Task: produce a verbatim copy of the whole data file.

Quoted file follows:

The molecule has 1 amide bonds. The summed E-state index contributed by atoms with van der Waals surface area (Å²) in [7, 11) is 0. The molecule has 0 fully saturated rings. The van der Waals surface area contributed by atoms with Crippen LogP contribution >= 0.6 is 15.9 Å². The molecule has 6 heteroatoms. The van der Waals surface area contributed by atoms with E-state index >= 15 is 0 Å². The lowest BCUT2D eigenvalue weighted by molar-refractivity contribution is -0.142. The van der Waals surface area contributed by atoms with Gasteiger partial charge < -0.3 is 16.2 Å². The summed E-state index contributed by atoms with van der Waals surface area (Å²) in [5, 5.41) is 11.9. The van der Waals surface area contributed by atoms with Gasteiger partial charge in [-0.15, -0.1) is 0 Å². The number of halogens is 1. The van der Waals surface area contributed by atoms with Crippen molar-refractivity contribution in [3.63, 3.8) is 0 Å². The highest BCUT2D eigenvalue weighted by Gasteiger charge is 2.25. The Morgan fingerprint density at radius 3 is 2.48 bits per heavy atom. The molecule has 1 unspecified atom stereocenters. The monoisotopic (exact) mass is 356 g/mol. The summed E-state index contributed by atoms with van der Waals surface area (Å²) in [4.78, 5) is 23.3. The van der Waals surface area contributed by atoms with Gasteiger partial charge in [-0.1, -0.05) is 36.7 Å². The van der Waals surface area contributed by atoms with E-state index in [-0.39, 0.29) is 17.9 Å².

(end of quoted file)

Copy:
The molecule has 1 amide bonds. The summed E-state index contributed by atoms with van der Waals surface area (Å²) in [7, 11) is 0. The molecule has 0 fully saturated rings. The van der Waals surface area contributed by atoms with Crippen LogP contribution >= 0.6 is 15.9 Å². The molecule has 6 heteroatoms. The van der Waals surface area contributed by atoms with E-state index >= 15 is 0 Å². The lowest BCUT2D eigenvalue weighted by molar-refractivity contribution is -0.142. The van der Waals surface area contributed by atoms with Gasteiger partial charge < -0.3 is 16.2 Å². The summed E-state index contributed by atoms with van der Waals surface area (Å²) in [5, 5.41) is 11.9. The van der Waals surface area contributed by atoms with Gasteiger partial charge in [-0.15, -0.1) is 0 Å². The number of halogens is 1. The van der Waals surface area contributed by atoms with Crippen molar-refractivity contribution in [3.63, 3.8) is 0 Å². The highest BCUT2D eigenvalue weighted by Gasteiger charge is 2.25. The Morgan fingerprint density at radius 3 is 2.48 bits per heavy atom. The molecule has 1 unspecified atom stereocenters. The monoisotopic (exact) mass is 356 g/mol. The summed E-state index contributed by atoms with van der Waals surface area (Å²) in [4.78, 5) is 23.3. The van der Waals surface area contributed by atoms with Gasteiger partial charge in [-0.1, -0.05) is 36.7 Å². The van der Waals surface area contributed by atoms with E-state index in [-0.39, 0.29) is 17.9 Å².